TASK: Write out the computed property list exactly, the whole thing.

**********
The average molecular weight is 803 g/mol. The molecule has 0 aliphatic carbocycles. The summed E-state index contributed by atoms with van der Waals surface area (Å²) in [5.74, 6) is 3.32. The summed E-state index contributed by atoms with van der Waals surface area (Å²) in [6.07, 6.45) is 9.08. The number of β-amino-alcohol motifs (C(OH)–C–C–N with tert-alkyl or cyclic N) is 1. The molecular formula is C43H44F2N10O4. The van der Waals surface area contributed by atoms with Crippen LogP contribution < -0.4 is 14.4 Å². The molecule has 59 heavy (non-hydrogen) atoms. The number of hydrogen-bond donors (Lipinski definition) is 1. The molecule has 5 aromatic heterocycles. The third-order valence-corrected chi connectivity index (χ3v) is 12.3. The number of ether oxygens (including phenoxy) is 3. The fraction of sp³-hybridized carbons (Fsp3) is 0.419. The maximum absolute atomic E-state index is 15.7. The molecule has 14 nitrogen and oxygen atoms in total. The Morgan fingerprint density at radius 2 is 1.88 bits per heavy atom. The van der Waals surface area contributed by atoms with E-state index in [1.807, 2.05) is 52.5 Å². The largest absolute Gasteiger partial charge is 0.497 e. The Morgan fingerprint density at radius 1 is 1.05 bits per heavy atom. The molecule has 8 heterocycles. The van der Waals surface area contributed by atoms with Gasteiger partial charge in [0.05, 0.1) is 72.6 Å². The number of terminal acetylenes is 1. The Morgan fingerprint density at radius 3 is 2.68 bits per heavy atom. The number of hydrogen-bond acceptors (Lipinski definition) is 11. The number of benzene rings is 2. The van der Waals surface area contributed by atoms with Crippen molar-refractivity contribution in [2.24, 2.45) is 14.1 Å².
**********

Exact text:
The average molecular weight is 803 g/mol. The molecule has 0 aliphatic carbocycles. The summed E-state index contributed by atoms with van der Waals surface area (Å²) in [5.74, 6) is 3.32. The summed E-state index contributed by atoms with van der Waals surface area (Å²) in [6.07, 6.45) is 9.08. The number of β-amino-alcohol motifs (C(OH)–C–C–N with tert-alkyl or cyclic N) is 1. The molecular formula is C43H44F2N10O4. The van der Waals surface area contributed by atoms with Crippen LogP contribution < -0.4 is 14.4 Å². The molecule has 59 heavy (non-hydrogen) atoms. The number of hydrogen-bond donors (Lipinski definition) is 1. The molecule has 5 aromatic heterocycles. The third-order valence-corrected chi connectivity index (χ3v) is 12.3. The number of ether oxygens (including phenoxy) is 3. The fraction of sp³-hybridized carbons (Fsp3) is 0.419. The maximum absolute atomic E-state index is 15.7. The molecule has 14 nitrogen and oxygen atoms in total. The Morgan fingerprint density at radius 2 is 1.88 bits per heavy atom. The van der Waals surface area contributed by atoms with E-state index in [1.807, 2.05) is 52.5 Å². The largest absolute Gasteiger partial charge is 0.497 e. The Morgan fingerprint density at radius 1 is 1.05 bits per heavy atom. The molecule has 8 heterocycles. The van der Waals surface area contributed by atoms with Gasteiger partial charge in [0.05, 0.1) is 72.6 Å². The number of terminal acetylenes is 1. The Morgan fingerprint density at radius 3 is 2.68 bits per heavy atom. The number of hydrogen-bond acceptors (Lipinski definition) is 11. The number of benzene rings is 2. The van der Waals surface area contributed by atoms with Crippen molar-refractivity contribution in [2.24, 2.45) is 14.1 Å².